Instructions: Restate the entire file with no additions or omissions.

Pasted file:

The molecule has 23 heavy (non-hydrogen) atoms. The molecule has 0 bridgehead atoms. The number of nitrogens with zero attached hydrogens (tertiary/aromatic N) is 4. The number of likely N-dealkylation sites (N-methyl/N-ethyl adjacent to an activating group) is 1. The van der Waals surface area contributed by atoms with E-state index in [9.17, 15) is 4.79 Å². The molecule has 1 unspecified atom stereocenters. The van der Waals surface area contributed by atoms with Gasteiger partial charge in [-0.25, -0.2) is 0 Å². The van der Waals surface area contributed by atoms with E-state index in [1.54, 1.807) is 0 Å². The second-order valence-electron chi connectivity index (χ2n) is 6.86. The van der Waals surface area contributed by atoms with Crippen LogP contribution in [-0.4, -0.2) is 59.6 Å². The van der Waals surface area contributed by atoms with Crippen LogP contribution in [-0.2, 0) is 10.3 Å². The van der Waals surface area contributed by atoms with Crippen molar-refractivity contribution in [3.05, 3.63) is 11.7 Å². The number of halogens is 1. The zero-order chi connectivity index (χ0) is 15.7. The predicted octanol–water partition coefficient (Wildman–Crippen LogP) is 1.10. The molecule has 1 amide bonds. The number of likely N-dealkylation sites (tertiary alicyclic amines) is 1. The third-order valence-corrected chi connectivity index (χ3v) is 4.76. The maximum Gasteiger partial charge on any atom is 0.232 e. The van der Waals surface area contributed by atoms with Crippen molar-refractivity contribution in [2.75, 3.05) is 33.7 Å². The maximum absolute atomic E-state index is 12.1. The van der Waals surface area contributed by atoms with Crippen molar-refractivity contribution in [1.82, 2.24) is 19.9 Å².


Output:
The molecule has 23 heavy (non-hydrogen) atoms. The molecule has 0 bridgehead atoms. The number of nitrogens with zero attached hydrogens (tertiary/aromatic N) is 4. The number of likely N-dealkylation sites (N-methyl/N-ethyl adjacent to an activating group) is 1. The van der Waals surface area contributed by atoms with E-state index in [9.17, 15) is 4.79 Å². The molecule has 1 unspecified atom stereocenters. The van der Waals surface area contributed by atoms with Gasteiger partial charge in [-0.25, -0.2) is 0 Å². The van der Waals surface area contributed by atoms with E-state index in [1.54, 1.807) is 0 Å². The second-order valence-electron chi connectivity index (χ2n) is 6.86. The van der Waals surface area contributed by atoms with Crippen LogP contribution in [-0.4, -0.2) is 59.6 Å². The van der Waals surface area contributed by atoms with Crippen LogP contribution in [-0.2, 0) is 10.3 Å². The van der Waals surface area contributed by atoms with Crippen molar-refractivity contribution in [3.05, 3.63) is 11.7 Å². The number of halogens is 1. The zero-order chi connectivity index (χ0) is 15.7. The predicted octanol–water partition coefficient (Wildman–Crippen LogP) is 1.10. The molecule has 1 amide bonds. The number of likely N-dealkylation sites (tertiary alicyclic amines) is 1. The third-order valence-corrected chi connectivity index (χ3v) is 4.76. The maximum Gasteiger partial charge on any atom is 0.232 e. The van der Waals surface area contributed by atoms with Crippen molar-refractivity contribution in [2.75, 3.05) is 33.7 Å². The maximum absolute atomic E-state index is 12.1. The van der Waals surface area contributed by atoms with Crippen molar-refractivity contribution in [1.82, 2.24) is 19.9 Å².